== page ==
Auto move files/folders older than 2 weeks?

Discussion in 'Mac Programming' started by techmonkey, May 9, 2008.

  1. techmonkey macrumors 6502a

    Jun 8, 2007
    Anyone have or seen a script that scans a directory and moves files/folders that are older than X number of days? I would like to declutter my downloads folder and only keep the last week worth of downloads in the top folder.
  2. pilotError macrumors 68020


    Apr 12, 2006
    Long Island
    I have a linux shell script that will do it. I don't know if there's an applescript that can do it. You may need to do a little work to get it to run on the Mac.

    # This script purges Files and Directories that are older than <days to purge>
    # Usage: purgeFiles <directory> <days to purge>
    # Un-Comment for Debugging
    #set -xv
    # Check the number of parameters
    if [ $# -lt 1 ]; then
            echo "Invalid Call to purgeFiles, no parameters specified"
            echo "Usage: purgeFiles <directory path> [<# of days old>]"
            echo "  Purges files or entire directories older than the parameter"
            echo "  specified (default is 30 days) located in the directory path"
            exit 1
    # Directory Path
    if [ ! -d $purgePath ]; then
            errWarn purgeFiles: Invalid Directory Path Specified, $purgePath
            echo "Invalid Directory Path Specified, $purgePath"
            exit 1
    # If there were 2 param's, the second param is the number of day's to purge
    if [ $# -eq 2 ]; then
    echo purgeFiles: Purging $purgePath, removing anything older than $purgeTime days old
    function doPurge {
    if (test -f $1) then
            fileCount=$(($fileCount + 1))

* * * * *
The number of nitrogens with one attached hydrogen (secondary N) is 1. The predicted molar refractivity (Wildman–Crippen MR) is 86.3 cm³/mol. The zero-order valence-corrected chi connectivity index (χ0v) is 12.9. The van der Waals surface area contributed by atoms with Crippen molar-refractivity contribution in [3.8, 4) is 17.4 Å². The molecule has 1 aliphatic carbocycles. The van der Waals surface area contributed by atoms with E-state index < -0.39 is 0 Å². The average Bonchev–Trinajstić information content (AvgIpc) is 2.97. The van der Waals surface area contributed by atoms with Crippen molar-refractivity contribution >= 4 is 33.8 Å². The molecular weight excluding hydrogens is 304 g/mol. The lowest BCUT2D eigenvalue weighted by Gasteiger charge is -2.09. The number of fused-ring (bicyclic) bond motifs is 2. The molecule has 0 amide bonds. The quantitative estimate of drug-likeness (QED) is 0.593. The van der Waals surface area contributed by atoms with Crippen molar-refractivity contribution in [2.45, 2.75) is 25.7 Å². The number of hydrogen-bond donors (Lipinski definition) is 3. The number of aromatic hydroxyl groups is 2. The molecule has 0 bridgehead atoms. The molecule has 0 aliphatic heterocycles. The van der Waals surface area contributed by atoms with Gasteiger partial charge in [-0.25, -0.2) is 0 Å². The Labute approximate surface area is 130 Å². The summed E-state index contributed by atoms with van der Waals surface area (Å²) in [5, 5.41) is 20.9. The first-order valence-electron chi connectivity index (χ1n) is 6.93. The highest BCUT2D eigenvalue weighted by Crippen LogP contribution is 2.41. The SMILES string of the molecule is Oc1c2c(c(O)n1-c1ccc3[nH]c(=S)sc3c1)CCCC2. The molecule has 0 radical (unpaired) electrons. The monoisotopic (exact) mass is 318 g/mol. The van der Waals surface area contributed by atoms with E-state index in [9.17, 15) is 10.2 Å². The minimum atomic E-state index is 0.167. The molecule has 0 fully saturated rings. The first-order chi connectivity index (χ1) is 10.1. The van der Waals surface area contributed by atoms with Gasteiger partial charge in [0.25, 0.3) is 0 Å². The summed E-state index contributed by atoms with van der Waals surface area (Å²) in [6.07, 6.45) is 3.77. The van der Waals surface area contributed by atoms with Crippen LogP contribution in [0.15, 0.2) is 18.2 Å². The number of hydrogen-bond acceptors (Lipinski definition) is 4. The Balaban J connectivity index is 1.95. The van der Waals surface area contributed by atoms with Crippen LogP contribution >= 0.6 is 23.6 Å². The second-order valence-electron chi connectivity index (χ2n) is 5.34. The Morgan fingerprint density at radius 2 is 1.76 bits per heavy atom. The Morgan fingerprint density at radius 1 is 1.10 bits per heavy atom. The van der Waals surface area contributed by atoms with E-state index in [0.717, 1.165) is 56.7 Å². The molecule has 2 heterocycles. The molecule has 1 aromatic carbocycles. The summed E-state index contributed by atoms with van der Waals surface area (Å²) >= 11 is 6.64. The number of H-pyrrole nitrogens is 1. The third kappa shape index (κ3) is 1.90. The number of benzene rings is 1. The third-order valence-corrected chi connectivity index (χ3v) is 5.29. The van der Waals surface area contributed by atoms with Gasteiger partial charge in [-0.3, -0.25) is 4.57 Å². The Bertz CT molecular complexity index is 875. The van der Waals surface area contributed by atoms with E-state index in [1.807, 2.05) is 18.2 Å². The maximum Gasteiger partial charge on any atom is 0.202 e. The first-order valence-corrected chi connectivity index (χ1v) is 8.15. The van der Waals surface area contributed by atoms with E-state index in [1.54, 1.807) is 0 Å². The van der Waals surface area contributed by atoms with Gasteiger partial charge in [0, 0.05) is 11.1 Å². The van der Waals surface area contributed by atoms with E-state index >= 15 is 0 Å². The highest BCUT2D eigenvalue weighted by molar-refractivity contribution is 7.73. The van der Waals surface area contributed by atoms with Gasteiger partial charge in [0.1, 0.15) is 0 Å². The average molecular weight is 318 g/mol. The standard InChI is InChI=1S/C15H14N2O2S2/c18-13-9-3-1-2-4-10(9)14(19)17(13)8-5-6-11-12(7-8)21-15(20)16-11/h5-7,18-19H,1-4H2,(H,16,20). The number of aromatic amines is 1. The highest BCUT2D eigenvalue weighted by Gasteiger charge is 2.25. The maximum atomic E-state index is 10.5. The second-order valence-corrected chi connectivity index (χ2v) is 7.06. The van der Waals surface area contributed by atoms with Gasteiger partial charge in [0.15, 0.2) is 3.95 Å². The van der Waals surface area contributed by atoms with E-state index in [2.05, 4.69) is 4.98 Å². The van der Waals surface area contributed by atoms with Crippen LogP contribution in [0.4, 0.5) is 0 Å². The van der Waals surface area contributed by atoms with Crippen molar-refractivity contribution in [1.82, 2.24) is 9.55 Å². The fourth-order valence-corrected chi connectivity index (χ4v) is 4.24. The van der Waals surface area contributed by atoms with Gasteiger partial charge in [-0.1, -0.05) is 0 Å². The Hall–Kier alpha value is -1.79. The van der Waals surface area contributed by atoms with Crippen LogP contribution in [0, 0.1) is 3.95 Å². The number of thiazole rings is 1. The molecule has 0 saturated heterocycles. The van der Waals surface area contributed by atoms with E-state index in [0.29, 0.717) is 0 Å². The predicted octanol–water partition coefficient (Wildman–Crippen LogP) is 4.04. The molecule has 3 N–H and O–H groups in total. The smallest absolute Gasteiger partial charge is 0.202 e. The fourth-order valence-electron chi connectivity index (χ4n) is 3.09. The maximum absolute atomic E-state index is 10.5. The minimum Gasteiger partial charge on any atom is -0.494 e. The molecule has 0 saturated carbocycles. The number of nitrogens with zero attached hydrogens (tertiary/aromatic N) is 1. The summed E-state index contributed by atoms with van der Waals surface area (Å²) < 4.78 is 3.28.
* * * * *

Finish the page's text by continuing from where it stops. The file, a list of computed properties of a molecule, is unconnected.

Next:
echo "   Purging File: $1"
            rm -f $1
            if [ $? -eq 0 ]; then
                    echo "     Successfully Purged File: $1"
                    echo "     Failed to Purge File: $1"
    elif (test -d $1) then
            dirCount=$(($dirCount + 1))
            echo "   Purging Directory: $1"
            rm -fr $1
            if [ $? -eq 0 ]; then
                    echo "     Successfully Purged Directory: $1"
                    echo "     Failed to Purge Directory: $1"
    for oldFile in `find $purgePath -mtime +$purgeTime -prune -print` ; do
    doPurge $oldFile
    echo purgeFiles: Successfully Purged $fileCount files, and $dirCount directories
    exit 0
  3. sorryiwasdreami macrumors 6502a


    Apr 24, 2004
    way out in the sticks
    I think you can set up a smart folder to do that.
  4. ChrisA macrumors G4

    Jan 5, 2006
    Redondo Beach, California
    You can do it in one line with a shell script. In terminal type "man find" to read about ho the "find" command works. Find accepts a "condition" and an "action" to take and will apply the action to all fines where the condidtion is true. It will start scanning at a given location and will can the entire file tree under it. So as the condition you say "older than two weeks" and as the ction you'd say "rm" for remove. Details are on the man page..

    Typically people use the "crontab" command to schedule scripts like to above to run periodically, like maybe every night at 3:00am
  5. HiRez macrumors 603


    Jan 6, 2004
    Western US
    You could certainly set a smart folder to find those files based on date, but it doesn't look like you can then apply an action (or run a script) periodically based on what is found in the search (at least in Tiger, not sure about Leopard). That's a good idea for smart folder functionality though, I'd like to see it. You could just set up rules like in Mail and how often or under what conditions to apply the rules.

    Anyway, careful about setting up auto-delete scripts, that sounds potentially dangerous.
  6. lee1210 macrumors 68040


    Jan 10, 2005
    Dallas, TX
    Just a note, a lot of the suggestions are for deletion. I think the OP just wants to move them to a subfolder. This makes it slightly trickier for 'find' (you could just set it to only go one folder deep, though). It seems like if applescript can inspect a smart folder like any other folder it could just move the items that qualify for the smart folder to the subdirectory.

  7. HiRez macrumors 603


    Jan 6, 2004
    Western US
    Another low-tech solution is to simply go to list view in your finder window and sort by date, that's what I do in my Downloads folder. Then all the recent stuff shows up on top (although I think that may depend on what you're downloading, I think some sites preserve the original file's modification date while some will create files or copy them with new dates when you download).

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